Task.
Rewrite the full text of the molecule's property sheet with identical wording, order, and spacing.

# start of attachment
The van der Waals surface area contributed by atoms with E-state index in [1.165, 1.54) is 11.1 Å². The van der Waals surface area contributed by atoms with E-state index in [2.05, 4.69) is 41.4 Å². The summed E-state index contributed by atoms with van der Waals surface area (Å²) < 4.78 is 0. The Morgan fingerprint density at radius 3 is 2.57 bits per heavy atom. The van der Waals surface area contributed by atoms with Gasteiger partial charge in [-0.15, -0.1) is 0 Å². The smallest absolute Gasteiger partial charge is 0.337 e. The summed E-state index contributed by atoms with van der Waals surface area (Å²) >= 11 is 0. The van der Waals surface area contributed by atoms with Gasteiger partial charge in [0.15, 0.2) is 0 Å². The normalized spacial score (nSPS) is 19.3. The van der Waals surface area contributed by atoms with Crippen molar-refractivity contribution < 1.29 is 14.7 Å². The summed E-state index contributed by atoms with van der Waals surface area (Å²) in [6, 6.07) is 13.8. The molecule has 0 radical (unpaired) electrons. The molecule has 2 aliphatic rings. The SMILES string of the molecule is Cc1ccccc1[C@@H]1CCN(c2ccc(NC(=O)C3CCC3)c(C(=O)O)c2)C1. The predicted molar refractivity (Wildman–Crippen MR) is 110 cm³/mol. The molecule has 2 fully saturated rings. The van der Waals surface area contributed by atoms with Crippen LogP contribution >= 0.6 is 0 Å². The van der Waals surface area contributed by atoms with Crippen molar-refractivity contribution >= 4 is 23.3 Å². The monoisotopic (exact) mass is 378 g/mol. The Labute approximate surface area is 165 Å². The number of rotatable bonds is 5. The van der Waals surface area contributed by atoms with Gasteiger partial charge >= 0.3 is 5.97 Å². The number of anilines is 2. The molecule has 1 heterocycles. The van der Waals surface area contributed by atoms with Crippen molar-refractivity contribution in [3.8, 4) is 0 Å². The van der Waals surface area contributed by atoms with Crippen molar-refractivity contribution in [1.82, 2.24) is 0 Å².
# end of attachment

The van der Waals surface area contributed by atoms with E-state index in [1.165, 1.54) is 11.1 Å². The van der Waals surface area contributed by atoms with E-state index in [2.05, 4.69) is 41.4 Å². The summed E-state index contributed by atoms with van der Waals surface area (Å²) < 4.78 is 0. The Morgan fingerprint density at radius 3 is 2.57 bits per heavy atom. The van der Waals surface area contributed by atoms with Gasteiger partial charge in [-0.15, -0.1) is 0 Å². The smallest absolute Gasteiger partial charge is 0.337 e. The summed E-state index contributed by atoms with van der Waals surface area (Å²) >= 11 is 0. The van der Waals surface area contributed by atoms with Gasteiger partial charge in [0.15, 0.2) is 0 Å². The normalized spacial score (nSPS) is 19.3. The van der Waals surface area contributed by atoms with Crippen molar-refractivity contribution < 1.29 is 14.7 Å². The summed E-state index contributed by atoms with van der Waals surface area (Å²) in [6, 6.07) is 13.8. The molecule has 0 radical (unpaired) electrons. The molecule has 2 aliphatic rings. The SMILES string of the molecule is Cc1ccccc1[C@@H]1CCN(c2ccc(NC(=O)C3CCC3)c(C(=O)O)c2)C1. The predicted molar refractivity (Wildman–Crippen MR) is 110 cm³/mol. The molecule has 2 fully saturated rings. The van der Waals surface area contributed by atoms with Crippen LogP contribution >= 0.6 is 0 Å². The van der Waals surface area contributed by atoms with Crippen molar-refractivity contribution >= 4 is 23.3 Å². The monoisotopic (exact) mass is 378 g/mol. The Labute approximate surface area is 165 Å². The number of rotatable bonds is 5. The van der Waals surface area contributed by atoms with Gasteiger partial charge >= 0.3 is 5.97 Å². The number of anilines is 2. The molecule has 1 heterocycles. The van der Waals surface area contributed by atoms with Crippen molar-refractivity contribution in [3.8, 4) is 0 Å². The van der Waals surface area contributed by atoms with Crippen molar-refractivity contribution in [1.82, 2.24) is 0 Å².